NASA has issued a request for information (RFI) for a commercial rocket provider to launch the Europa Clipper, the agency’s long awaited orbiter that will search for signs of life on Jupiter ice-covered moon Europa; a move that signals NASA has overcome a long-standing requirement by US Congress which would have placed lengthy delays on the project’s launch.
Originally scheduled for liftoff in 2023, a date which has now slipped to 2024, US Congress had previously mandated by law that Europa Clipper’s orbiter and a follow-up lander mission had to be launched on NASA’s huge, but problematic Space Launch Systems (SLS) rocket.
However, development on the SLS is behind schedule and when it is finally ready to fly, NASA plans on using the first three SLS rockets produced for its Artemis lunar programme.
As such, an SLS will not be available for the Clipper Orbiter launch until 2025 at the earliest.
With the completion of the Orbiter itself expected in 2023 according to a US Government Accountability Office (GAO) report published in April 2020, this would mean the Clipper would have to be held in storage for at least 18 months, probably longer.
Although this might not seem such a problematic requirement, the cost of storing a Class A payload, a mission-type that the space agency reserves for its highest priority and most expensive missions, is not cheap.
Figures published both in the same GAO document and a NASA Office of Inspector general report indicate that costs involved in the Clipper’s storage amount to an estimated $3 to $5 million per month – a substantial figure which includes fees of $1 million for physical storage; $129 million for workforce and potential staff requirements; $96 million for mission system impact and a change in cruise time to Europa from 2.4 to 3 years.
Funds to the tune of $250 million in reserves were added to the project by NASA last year, to address these storage and related personnel costs, says the report.
A launch using the SLS would have an advantage in that the Europa Clipper could be sent directly to Europa, whereas a later launch window using a commercial launch vehicle would require Mars and Earth gravity assists therefore extending the flight time of the Clipper.
But, says NASA’s inspector general, the agency could save nearly $1 billion if Congress gives it the ability to choose the best launch vehicle for the mission.
“Our May 2019 report highlighted three main differences between launching the Europa mission on an SLS versus a commercial rocket: cost, transit time to Europa, and availability for a 2023 launch. The SLS is the most expensive launch vehicle option by a factor of three,” notes Paul K. Martin, Inspector General on the OIG report.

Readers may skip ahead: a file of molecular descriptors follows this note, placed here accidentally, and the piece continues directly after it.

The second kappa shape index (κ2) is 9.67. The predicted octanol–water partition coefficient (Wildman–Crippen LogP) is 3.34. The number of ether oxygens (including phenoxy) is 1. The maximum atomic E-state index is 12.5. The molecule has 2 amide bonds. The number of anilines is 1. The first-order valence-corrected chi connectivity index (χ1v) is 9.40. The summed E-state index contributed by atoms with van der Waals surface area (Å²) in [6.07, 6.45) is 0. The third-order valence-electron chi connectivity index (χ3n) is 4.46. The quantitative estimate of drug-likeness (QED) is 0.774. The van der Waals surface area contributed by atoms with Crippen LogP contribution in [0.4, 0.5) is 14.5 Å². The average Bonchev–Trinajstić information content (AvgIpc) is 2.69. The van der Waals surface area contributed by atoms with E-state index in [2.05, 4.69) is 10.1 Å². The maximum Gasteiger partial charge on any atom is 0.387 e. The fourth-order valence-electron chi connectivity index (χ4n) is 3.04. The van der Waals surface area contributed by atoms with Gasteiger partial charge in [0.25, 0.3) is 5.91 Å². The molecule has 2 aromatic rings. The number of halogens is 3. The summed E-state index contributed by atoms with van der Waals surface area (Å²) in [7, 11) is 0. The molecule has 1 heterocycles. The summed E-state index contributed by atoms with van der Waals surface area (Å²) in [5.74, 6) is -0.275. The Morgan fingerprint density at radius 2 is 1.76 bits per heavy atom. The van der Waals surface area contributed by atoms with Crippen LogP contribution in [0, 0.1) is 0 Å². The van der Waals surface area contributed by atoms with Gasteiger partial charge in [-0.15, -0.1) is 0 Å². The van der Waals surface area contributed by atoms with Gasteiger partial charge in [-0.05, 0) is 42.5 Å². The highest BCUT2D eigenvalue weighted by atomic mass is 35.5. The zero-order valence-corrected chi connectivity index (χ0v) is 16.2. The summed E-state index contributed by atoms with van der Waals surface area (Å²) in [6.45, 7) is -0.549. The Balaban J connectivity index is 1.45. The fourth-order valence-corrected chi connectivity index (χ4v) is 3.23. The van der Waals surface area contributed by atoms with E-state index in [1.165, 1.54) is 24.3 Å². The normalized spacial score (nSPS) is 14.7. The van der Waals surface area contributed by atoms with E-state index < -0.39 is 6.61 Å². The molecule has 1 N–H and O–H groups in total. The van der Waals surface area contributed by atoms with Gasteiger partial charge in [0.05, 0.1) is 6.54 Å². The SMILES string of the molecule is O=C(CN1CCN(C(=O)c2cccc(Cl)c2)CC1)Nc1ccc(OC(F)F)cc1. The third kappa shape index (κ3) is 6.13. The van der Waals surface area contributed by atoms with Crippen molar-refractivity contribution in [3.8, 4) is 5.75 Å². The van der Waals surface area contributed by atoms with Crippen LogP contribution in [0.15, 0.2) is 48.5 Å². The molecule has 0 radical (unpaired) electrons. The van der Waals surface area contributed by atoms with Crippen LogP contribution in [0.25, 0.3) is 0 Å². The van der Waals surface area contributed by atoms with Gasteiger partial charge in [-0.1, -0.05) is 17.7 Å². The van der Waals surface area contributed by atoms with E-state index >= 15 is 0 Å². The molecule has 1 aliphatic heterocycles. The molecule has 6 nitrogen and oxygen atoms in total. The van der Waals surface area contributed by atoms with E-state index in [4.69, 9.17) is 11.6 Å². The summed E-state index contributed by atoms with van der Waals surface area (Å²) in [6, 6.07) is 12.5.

The much needed flexibility NASA needed in order to use vehicles other than its own to loft Europa Clipper into space, has now appeared in the form of revised wording used in a recent spending bill, which specified that SLS should still be used but only “if available”; a term not seen in past bills.
Taking full advantage of this change in language, the agency is now seeking information about commercial launchers that would be available for a 21-day launch window that runs from 10-24 October, 2024.
"NASA/Kennedy Space Center (KSC) is hereby soliciting information from potential sources in anticipation of a full and open competition for the acquisition of launch services of the Europa Clipper mission," says the request for information. “The launch vehicle shall deliver a minimum 6065 kg Europa Clipper spacecraft (SC) with Mars-Earth-Gravity-Assist (MEGA) trajectory characteristics as follows: C3 value of 41.69km2/sec2 and a DLA range of 30-32 degrees,” it adds.
The RFI is required by law set out by Congress, which specifies that a competitive bid process for the Clipper launch must take place.
With such a heavy payload, at present, there are only a couple of commercial options on the table; a SpaceX Falcon Heavy in its completely expendable configuration, and a ULA Delta IV Heavy.
This latter alternative is somewhat doubtful as a possible contender because ULA are planning to phase out their Delta IV rocket in the next couple of years.
As it is also unlikely that NASA will consider rockets not in service at the moment, and that the agency would like to “begin the procurement process in the next few months”, it would seem there is not a lot of competition in the running at this current time.